Why The Controversial Airbnb Ads Might Be A Work of Marketing Genius
On Wednesday I woke up to see this:
The ad is a case study in tone-deaf yet delicious snark. At first I thought it must have been the result of sheer obliviousness and stupidity. Surely no one with a shred of sense or PR acumen would choose to embody the entitled, callous attitude that’s been constantly under fire in the San Francisco culture wars. But here it was in front of me.
I went looking for a different explanation. This is what I found.
In order to understand marketing and communications, we need to first understand a few things about psychology.
1. Attention is the foundation of every successful communication effort.
2. Novelty and emotion are the primary drivers of attention.
Airbnb’s opponents currently have emotion working in their favor. After all, nothing is more infuriating than a perceived lack of fairness — and this is exactly what Airbnb’s opponents have been using as one of their key talking points. Inequality is the hot-button issue of our time, and this anti-Airbnb ad makes sure it associates the company with fat-cats and moguls:
Opponents have also called attention to the insane rent prices in the city, arguing that Airbnb is to blame for the housing shortage and thus the astronomical rents. This is a problem that everyone in San Francisco is acutely aware of, and angry about, and so this association is a perfect weapon to wield against Airbnb.
Airbnb = high rents is quite an effective poison.
Against such a powerful emotional cocktail, it would be hard for anyone to fight back. Well, any normal person that is. Luckily, Airbnb has a communications ninja hidden somewhere in HQ — someone so well trained in verbal and emotional jiu-jitsu that this is mere child’s play.
This ninja realizes that you can’t fight strong, hot emotions with cool rationality. A reasoned, logical argument would go over the heads of impassioned listeners. Numbers and cold hard facts, presented in a report or a droning media statement would just make the company seem like a lifeless, robotic machine. This would play into the negative image of Airbnb as the corporate cash machine, harvesting locals and neighborhoods for piles of cash and leaving residents homeless and hopeless.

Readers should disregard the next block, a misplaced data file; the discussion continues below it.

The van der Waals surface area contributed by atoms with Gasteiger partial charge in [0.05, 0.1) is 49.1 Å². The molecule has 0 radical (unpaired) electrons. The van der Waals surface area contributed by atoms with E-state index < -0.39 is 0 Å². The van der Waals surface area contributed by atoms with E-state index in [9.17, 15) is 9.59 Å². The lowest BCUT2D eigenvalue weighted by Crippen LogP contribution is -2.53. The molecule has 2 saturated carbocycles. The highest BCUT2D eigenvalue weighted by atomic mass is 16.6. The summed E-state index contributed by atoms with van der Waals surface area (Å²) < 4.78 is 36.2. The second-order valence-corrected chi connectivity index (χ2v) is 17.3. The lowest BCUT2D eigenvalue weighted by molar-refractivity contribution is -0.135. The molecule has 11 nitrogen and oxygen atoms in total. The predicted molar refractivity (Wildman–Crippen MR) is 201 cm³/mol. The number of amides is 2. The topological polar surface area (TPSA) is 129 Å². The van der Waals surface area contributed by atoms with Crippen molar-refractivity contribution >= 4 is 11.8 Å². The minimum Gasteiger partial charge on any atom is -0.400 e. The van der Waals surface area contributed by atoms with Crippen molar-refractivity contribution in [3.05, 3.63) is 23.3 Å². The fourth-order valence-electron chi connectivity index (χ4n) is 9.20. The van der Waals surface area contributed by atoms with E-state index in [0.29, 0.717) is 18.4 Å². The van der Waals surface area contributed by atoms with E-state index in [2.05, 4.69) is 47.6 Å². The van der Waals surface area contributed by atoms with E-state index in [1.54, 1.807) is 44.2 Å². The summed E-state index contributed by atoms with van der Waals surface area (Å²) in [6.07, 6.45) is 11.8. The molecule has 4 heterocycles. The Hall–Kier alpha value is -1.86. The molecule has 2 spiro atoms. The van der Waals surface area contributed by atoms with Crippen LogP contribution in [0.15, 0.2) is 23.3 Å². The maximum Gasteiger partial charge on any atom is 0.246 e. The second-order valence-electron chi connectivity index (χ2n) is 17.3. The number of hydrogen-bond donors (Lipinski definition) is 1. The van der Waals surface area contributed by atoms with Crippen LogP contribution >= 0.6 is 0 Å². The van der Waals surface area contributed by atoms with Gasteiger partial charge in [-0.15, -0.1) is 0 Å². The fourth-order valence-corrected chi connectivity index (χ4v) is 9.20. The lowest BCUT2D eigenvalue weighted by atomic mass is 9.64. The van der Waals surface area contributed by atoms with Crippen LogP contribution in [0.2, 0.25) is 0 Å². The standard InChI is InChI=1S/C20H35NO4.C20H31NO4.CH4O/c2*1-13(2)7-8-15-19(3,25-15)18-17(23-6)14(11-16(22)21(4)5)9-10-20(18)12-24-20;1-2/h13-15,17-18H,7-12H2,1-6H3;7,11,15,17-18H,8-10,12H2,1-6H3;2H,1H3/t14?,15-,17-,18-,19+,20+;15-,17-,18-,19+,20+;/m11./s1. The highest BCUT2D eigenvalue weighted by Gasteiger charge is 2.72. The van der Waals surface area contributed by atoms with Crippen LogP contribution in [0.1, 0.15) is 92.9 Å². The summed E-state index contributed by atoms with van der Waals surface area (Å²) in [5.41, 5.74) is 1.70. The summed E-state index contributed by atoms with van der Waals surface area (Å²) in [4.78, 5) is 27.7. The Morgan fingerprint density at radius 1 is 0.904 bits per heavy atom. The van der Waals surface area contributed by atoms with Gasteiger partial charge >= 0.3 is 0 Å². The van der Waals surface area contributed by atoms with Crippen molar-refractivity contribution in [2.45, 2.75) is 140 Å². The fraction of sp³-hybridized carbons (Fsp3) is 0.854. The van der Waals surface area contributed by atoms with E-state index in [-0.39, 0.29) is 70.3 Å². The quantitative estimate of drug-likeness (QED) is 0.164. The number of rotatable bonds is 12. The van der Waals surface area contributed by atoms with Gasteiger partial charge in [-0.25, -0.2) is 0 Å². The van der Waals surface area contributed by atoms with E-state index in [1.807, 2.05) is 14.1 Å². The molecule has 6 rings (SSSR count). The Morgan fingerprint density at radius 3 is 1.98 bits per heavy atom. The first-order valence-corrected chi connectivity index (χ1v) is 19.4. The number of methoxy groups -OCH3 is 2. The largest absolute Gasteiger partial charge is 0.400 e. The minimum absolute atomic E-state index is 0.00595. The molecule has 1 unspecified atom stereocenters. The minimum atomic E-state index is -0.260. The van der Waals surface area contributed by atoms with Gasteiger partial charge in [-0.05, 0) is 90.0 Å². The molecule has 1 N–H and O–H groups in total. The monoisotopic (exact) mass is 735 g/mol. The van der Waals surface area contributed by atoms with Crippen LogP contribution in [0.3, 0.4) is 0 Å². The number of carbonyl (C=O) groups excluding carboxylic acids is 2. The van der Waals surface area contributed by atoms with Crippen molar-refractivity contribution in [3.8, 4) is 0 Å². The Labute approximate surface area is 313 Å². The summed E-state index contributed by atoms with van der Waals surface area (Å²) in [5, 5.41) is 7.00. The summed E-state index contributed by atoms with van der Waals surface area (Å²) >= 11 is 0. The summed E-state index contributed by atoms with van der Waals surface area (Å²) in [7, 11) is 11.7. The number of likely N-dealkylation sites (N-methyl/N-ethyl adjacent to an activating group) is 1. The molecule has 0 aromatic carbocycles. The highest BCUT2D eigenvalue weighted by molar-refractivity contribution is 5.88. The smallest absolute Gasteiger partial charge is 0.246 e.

No, numbers and logic would not be the answer. In this case, the answer would be to fight fire with fire. Airbnb would have to hit its opponents right between the eyes with a blazing punch of odious smugness. It would have to instill in its opponents the same emotion it was trying to fight against: hatred.
Sounds silly, right?
Here’s how it works. As we saw before, the two principles of communication are “the person you’re trying to communicate with must first pay attention” and “the best way to get someone’s attention is with novelty or emotion”. Well, the Airbnb ad, by inducing immediate rage, instantly grabs your attention. Not only that, but it also spurs you to immediately jump on Twitter and Facebook so that you can tell everyone else how angry and sickened you are. It’s a viral hate bomb that quickly infects everyone in its path.
So now we have an entire metropolitan area (SF), angry at Airbnb for being childish and out of touch. Seems like a bad place, right? Not so fast.
Let’s look at the advertisement again.
It’s startling in its simplicity. Devoid of any imagery, it only consists of two things. One visible, one invisible:
- The message
- The tone
Everyone is outraged by, and focusing on, the tone. “We’re sick and tired of tech elites acting like they own the city!” etc. People are understandably angry. But as we all know, emotions eventually subside. And at that point, what will remain? Simple.
Airbnb just implanted a number, a benefit, into each of your minds and you didn’t even realize it. $12,000,000.
By making each of you angry and upset by the tone, you looked at the ad 50 times more than you would have otherwise. You ran the message through your head (even if you weren’t conscious of it) dozens of times. And you shared the outrage with your friends via social media or conversation.
And after the outrage dies down, you’ll be left with one fact seared into your brain: Airbnb gives the city millions of dollars each year.
Checkmate. What may seem like a PR disaster just might be a work of extra-special marketing judo.
Note: It is probable that this PR gaffe was due 100% to stupidity and an out-of-touch, insular company culture. In fact, if this was a bet I might put my money on that option. However, I also think that it’s always a good idea to put forth alternate hypotheses. Hopefully I was able to open some minds and tickle some neurons in the process.
Update (10/31/15): It looks like those Airbnb ads just might have worked…
“Despite the backlash to Airbnb’s controversial (and quickly removed) recent ad campaign, the percentage of voters who say they will vote against the San Francisco ballot measure meant to regulate the company has actually increased.”